This week, Apple finally announced support for two-step verification for both the iCloud and AppleID. Now, users must use a second device to input a special code in order to access account specifics and iTunes purchases. It may seem like a small, or even unnecessary step, but type as fast as you can to implement it now.
Two-step verification is important for everyone, but it’s especially important for journalists. Implement it now, or risk losing your online identity forever.
One of the hottest stories concerning online privacy and hacking of journalists happened just last year, when Wired‘s Mat Honan was the target of hackers. In one fell swoop, the hackers broke into his gMail, his Twitter and his AppleID, erasing the memory of all of his devices and holding all of his social media hostage. After a thorough investigation, Honan found out that the hackers were able to do all of this simply by calling up Amazon and Apple’s customer service to break into his account, and follow back his daisy chain of email accounts to break into the rest of his life.
So how does two-step verification factor into Honan’s earth-shattering problem? The benefits of implementing two-step verification, when available, guards against the very method Honan’s hackers used to crack his accounts. The second step is a continually repeating code of numbers, usually between four to seven characters in length, that can only be accessed by a device that is directly connected to a server that is linked to the code. In short, if someone accesses your AppleID on a foreign computer or mobile device, then Apple would send a code to a verified device (which you set up) that would be necessary to access the account.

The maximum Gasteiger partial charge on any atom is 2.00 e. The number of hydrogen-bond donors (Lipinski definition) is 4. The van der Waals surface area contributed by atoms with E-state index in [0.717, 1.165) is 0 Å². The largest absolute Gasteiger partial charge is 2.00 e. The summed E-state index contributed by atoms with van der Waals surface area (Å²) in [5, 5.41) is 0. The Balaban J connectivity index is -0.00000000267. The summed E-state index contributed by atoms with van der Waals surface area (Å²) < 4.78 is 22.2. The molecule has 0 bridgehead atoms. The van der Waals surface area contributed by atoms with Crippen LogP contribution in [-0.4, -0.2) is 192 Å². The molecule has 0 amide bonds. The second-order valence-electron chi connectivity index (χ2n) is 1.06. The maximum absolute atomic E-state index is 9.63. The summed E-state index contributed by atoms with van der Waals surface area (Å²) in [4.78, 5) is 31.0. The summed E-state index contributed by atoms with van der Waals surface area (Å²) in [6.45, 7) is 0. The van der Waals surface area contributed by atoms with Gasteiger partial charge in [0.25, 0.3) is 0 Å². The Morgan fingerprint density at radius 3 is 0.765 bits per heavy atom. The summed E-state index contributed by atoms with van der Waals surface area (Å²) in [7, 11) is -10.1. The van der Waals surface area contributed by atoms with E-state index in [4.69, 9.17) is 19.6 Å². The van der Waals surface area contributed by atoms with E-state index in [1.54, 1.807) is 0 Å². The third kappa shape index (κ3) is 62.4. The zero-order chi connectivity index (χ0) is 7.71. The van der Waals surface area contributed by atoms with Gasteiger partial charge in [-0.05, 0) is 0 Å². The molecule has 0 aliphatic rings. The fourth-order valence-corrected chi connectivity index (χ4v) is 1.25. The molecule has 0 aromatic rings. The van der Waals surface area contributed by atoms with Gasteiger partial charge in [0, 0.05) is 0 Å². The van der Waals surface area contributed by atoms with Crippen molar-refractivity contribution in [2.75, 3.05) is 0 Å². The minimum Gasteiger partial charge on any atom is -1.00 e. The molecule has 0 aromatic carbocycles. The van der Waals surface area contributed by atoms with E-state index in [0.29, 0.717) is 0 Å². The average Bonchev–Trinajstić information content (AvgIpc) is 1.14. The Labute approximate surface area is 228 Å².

Two-step verification is already available on apps like gMail and DropBox, but it’s not available everywhere. As a journalist, it’s absolutely necessary to turn on two-step verification if you haven’t already. Two-step verification will help ensure that you don’t experience the same fate that Honan did, even if hackers do get hold of the correct version of your password. Here are some extra tips:
- Reroute all of your social media accounts to mail information to a two-step verified email, such as gMail. This will break the “daisy chain” and ensure that your social media accounts can’t be hacked through the “Lost Password” trick.
- Ensure that you print out “failsafe” codes, in case you lose your code-linked device (lost smartphone, anyone?) and need to retrieve your accounts.
- If printing out codes isn’t your favorite, put your codes into a cloud app that has (what else?) two-step verification.
- If all else fails, keep your laptop as a trusted device for at least one of your two-step programs. That way, you can safely log in and change your account details as a last resort.
Good luck, and stay safe!
What do you think of two-step verification? Let us know in the comments!
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